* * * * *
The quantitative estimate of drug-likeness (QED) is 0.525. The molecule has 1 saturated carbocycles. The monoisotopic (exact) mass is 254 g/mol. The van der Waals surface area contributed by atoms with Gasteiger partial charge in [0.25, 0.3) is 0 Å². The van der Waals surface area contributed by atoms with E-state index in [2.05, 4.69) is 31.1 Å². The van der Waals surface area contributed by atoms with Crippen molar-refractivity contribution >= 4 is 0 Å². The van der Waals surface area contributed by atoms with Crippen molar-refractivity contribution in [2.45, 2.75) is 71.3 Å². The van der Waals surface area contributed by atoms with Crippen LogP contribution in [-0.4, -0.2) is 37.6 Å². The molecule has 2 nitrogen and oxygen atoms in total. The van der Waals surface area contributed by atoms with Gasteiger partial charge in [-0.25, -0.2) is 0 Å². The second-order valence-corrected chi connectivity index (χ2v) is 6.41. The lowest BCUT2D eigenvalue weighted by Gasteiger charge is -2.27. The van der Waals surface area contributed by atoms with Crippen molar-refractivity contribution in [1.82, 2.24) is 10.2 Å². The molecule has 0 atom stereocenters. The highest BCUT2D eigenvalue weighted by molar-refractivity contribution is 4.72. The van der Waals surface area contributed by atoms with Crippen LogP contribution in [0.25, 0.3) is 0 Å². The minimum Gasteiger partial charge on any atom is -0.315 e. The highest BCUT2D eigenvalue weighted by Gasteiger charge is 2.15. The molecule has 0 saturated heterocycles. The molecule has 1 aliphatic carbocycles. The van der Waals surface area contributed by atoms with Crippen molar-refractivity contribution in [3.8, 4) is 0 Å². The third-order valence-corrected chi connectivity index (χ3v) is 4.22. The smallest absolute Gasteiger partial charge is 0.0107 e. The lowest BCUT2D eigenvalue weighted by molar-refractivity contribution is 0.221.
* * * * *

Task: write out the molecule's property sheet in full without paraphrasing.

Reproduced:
The quantitative estimate of drug-likeness (QED) is 0.525. The molecule has 1 saturated carbocycles. The monoisotopic (exact) mass is 254 g/mol. The van der Waals surface area contributed by atoms with Gasteiger partial charge in [0.25, 0.3) is 0 Å². The van der Waals surface area contributed by atoms with E-state index in [2.05, 4.69) is 31.1 Å². The van der Waals surface area contributed by atoms with Crippen molar-refractivity contribution >= 4 is 0 Å². The van der Waals surface area contributed by atoms with Crippen molar-refractivity contribution in [2.45, 2.75) is 71.3 Å². The van der Waals surface area contributed by atoms with Crippen LogP contribution in [-0.4, -0.2) is 37.6 Å². The molecule has 2 nitrogen and oxygen atoms in total. The van der Waals surface area contributed by atoms with Gasteiger partial charge in [-0.25, -0.2) is 0 Å². The second-order valence-corrected chi connectivity index (χ2v) is 6.41. The lowest BCUT2D eigenvalue weighted by Gasteiger charge is -2.27. The van der Waals surface area contributed by atoms with Crippen molar-refractivity contribution in [1.82, 2.24) is 10.2 Å². The molecule has 0 atom stereocenters. The highest BCUT2D eigenvalue weighted by molar-refractivity contribution is 4.72. The van der Waals surface area contributed by atoms with Crippen LogP contribution in [0.25, 0.3) is 0 Å². The minimum Gasteiger partial charge on any atom is -0.315 e. The highest BCUT2D eigenvalue weighted by Gasteiger charge is 2.15. The molecule has 0 saturated heterocycles. The molecule has 1 aliphatic carbocycles. The van der Waals surface area contributed by atoms with Crippen molar-refractivity contribution in [3.8, 4) is 0 Å². The third-order valence-corrected chi connectivity index (χ3v) is 4.22. The smallest absolute Gasteiger partial charge is 0.0107 e. The lowest BCUT2D eigenvalue weighted by molar-refractivity contribution is 0.221.